There’s a disconnect between health and fitness. Observe trends like the explosion of fitspo, proliferation of obstacle course races, and flocks of jocks eyeing a chiseled physique; Many products, foods and philosophies are focused on achieving this look at any cost, leaving health and long-term health to the wayside. What makes you fit isn’t always what contributes to a healthy lifestyle.
“Go Big or Go Home”
A progressive “more is more,” “no pain, no gain” culture circulates on t-shirts, in Instagram memes, and around gym floors. While different motivation works for different people,this culture can create a dangerous platform that encourages the individual to ignore the body’s feedback that it is over-stressed, which can result in:
- Consistently high spikes of cortisol. Cortisol is known as the ‘stress hormone.’ “While it has many important and beneficial functions, too much of it can throw your body into a catabolic state, causing you to lose hard-earned muscle,” says biohacker Ben Greenfield. “Very high cortisol (hypercortisolic) or very low testosterone to cortisol ratios can be a marker for overtraining, inadequate recovery, lack of sleep, or general life stresses. As you might have guessed, cortisol levels can also be affected by nutrient status.”
- Elevated levels of hs-CRP. High-sensitivity C-reactive protein (hs-CRP) is one of the best indicators for inflammation in the body. “When you sprain an ankle your body sends more blood to the area of injury. The immune cells in this blood work to rid the body of dead or damaged tissue to make way for healing. Without inflammation, injuries would never heal. It’s easy to imagine inflammation for something big like a sprained ankle; we see the swelling, feel the pain, and wonder how long until our ankle will look more like an ankle again and less like a pineapple. But inflammation can (and does) happen all over the body, at a much smaller scale and this inflammation can cause all sorts of health problems ” said our medical director, Dr. Murdoc Khaleghi. Elevated inflammation is associated with the potential onset of diseases such as cancer, dementia, cardiovascular disease, and many other chronic diseases.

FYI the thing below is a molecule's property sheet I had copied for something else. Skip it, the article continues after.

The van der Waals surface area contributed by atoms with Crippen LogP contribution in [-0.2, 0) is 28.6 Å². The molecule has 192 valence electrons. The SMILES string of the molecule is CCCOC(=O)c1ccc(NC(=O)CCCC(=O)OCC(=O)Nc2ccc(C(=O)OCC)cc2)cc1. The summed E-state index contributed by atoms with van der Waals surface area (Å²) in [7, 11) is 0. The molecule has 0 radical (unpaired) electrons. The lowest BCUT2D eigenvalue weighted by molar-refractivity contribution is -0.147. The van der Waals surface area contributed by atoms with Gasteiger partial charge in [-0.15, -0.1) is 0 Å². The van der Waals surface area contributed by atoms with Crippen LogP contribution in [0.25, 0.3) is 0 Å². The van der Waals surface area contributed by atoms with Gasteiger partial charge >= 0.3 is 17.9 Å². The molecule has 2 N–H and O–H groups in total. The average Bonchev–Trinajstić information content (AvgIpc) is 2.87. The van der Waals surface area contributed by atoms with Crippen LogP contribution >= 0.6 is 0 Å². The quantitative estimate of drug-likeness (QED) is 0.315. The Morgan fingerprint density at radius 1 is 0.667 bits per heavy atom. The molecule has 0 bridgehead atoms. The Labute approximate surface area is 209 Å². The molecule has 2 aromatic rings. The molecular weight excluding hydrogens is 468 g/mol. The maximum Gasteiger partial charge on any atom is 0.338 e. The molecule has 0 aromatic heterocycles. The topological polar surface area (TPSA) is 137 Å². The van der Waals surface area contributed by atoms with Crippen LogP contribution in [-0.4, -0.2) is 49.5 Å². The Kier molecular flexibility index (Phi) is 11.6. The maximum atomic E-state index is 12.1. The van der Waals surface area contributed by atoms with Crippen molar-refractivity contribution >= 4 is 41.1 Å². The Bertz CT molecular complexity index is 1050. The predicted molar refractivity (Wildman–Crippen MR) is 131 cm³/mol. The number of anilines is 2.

If It Fits Your Macros, better known as IIFYM or “flexible dieting,”was popular among the bodybuilding crowd but has progressed into the general fitness crowd. The increasing popularity seems to have opened the door for overconsumption of processed foods with specific amounts of macronutrients. What we’ve observed is that macro-focused plans like IIFYM can cause you to lose sight of micronutrients, i.e. the vitamins and minerals that play an important role in keeping your body healthy and functioning – from immune system and muscle function, to heart and blood health, and even eye health.
Pre-workouts are a supplement taken before workouts. In a study published in the Journal of International Society of Sports Nutrition, many athletes reported believing supplementation prior to training will result in greater focus, quicker reaction time, and increased power. In addition to caffeine and other stimulants that can trigger a physical reaction in the body, many popular brands include ingredients to help with taste, texture, and shelf stability, and are labeled as emulsifiers. Soy Lecithin, a commonly used emulsifier, is known to cause side effects such as diarrhea, nausea, and abdominal pain.
Adding taste to protein powder without changing the calorie composition often comes in the form of adding artificial sugars, such as aspartame and sucralose. A recent study published in Nature found that most artificial sweeteners (such as the two we mentioned) pass through the gastrointestinal tract without being digested. This means that when they get to our intestine, they directly encounter our gut bacteria. Since what we eat impacts our bacterial make-up, the researchers investigated whether glucose intolerance might be affected by a change in the bacterial composition due to artificial sweeteners. The scientists began the study by adding saccharin (Sweet’N Low), sucralose (Splenda) or aspartame (Equal) to the drinking water of 10-week-old mice. A control group of mice drank plain water or water supplemented with glucose or with table sugar. After a week, the group getting artificial sweeteners developed marked intolerance to glucose. Glucose intolerance increases the risk of metabolic diseases such as Type 2 diabetes.